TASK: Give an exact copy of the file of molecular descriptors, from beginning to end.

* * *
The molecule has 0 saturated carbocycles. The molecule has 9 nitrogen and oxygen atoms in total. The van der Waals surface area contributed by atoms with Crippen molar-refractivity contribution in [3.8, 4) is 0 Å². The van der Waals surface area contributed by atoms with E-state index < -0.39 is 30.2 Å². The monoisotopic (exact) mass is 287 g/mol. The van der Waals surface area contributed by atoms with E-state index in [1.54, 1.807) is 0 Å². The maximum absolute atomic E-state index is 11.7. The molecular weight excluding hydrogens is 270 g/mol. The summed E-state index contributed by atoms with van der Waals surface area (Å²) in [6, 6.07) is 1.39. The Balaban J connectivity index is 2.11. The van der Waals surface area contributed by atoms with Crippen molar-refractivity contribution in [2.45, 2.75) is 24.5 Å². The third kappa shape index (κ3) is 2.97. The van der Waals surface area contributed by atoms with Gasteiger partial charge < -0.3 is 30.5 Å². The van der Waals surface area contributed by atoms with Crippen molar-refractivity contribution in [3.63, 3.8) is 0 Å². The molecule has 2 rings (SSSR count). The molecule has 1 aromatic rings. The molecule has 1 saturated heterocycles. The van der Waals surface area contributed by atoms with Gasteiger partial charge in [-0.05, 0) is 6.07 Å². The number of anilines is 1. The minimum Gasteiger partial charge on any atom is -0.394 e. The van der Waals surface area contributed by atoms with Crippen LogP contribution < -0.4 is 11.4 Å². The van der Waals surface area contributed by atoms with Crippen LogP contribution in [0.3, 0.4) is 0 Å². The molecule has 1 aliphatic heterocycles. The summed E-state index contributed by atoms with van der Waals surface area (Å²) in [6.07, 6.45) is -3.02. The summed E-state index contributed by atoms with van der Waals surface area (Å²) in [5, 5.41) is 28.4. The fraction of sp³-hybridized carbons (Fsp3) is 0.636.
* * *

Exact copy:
The molecule has 0 saturated carbocycles. The molecule has 9 nitrogen and oxygen atoms in total. The van der Waals surface area contributed by atoms with Crippen molar-refractivity contribution in [3.8, 4) is 0 Å². The van der Waals surface area contributed by atoms with E-state index < -0.39 is 30.2 Å². The monoisotopic (exact) mass is 287 g/mol. The van der Waals surface area contributed by atoms with E-state index in [1.54, 1.807) is 0 Å². The maximum absolute atomic E-state index is 11.7. The molecular weight excluding hydrogens is 270 g/mol. The summed E-state index contributed by atoms with van der Waals surface area (Å²) in [6, 6.07) is 1.39. The Balaban J connectivity index is 2.11. The van der Waals surface area contributed by atoms with Crippen molar-refractivity contribution in [2.45, 2.75) is 24.5 Å². The third kappa shape index (κ3) is 2.97. The van der Waals surface area contributed by atoms with Gasteiger partial charge < -0.3 is 30.5 Å². The van der Waals surface area contributed by atoms with Crippen molar-refractivity contribution in [3.63, 3.8) is 0 Å². The molecule has 2 rings (SSSR count). The molecule has 1 aromatic rings. The molecule has 1 saturated heterocycles. The van der Waals surface area contributed by atoms with Gasteiger partial charge in [-0.05, 0) is 6.07 Å². The number of anilines is 1. The minimum Gasteiger partial charge on any atom is -0.394 e. The van der Waals surface area contributed by atoms with Crippen LogP contribution < -0.4 is 11.4 Å². The van der Waals surface area contributed by atoms with Crippen LogP contribution in [0.3, 0.4) is 0 Å². The molecule has 1 aliphatic heterocycles. The summed E-state index contributed by atoms with van der Waals surface area (Å²) in [6.07, 6.45) is -3.02. The summed E-state index contributed by atoms with van der Waals surface area (Å²) in [5, 5.41) is 28.4. The fraction of sp³-hybridized carbons (Fsp3) is 0.636.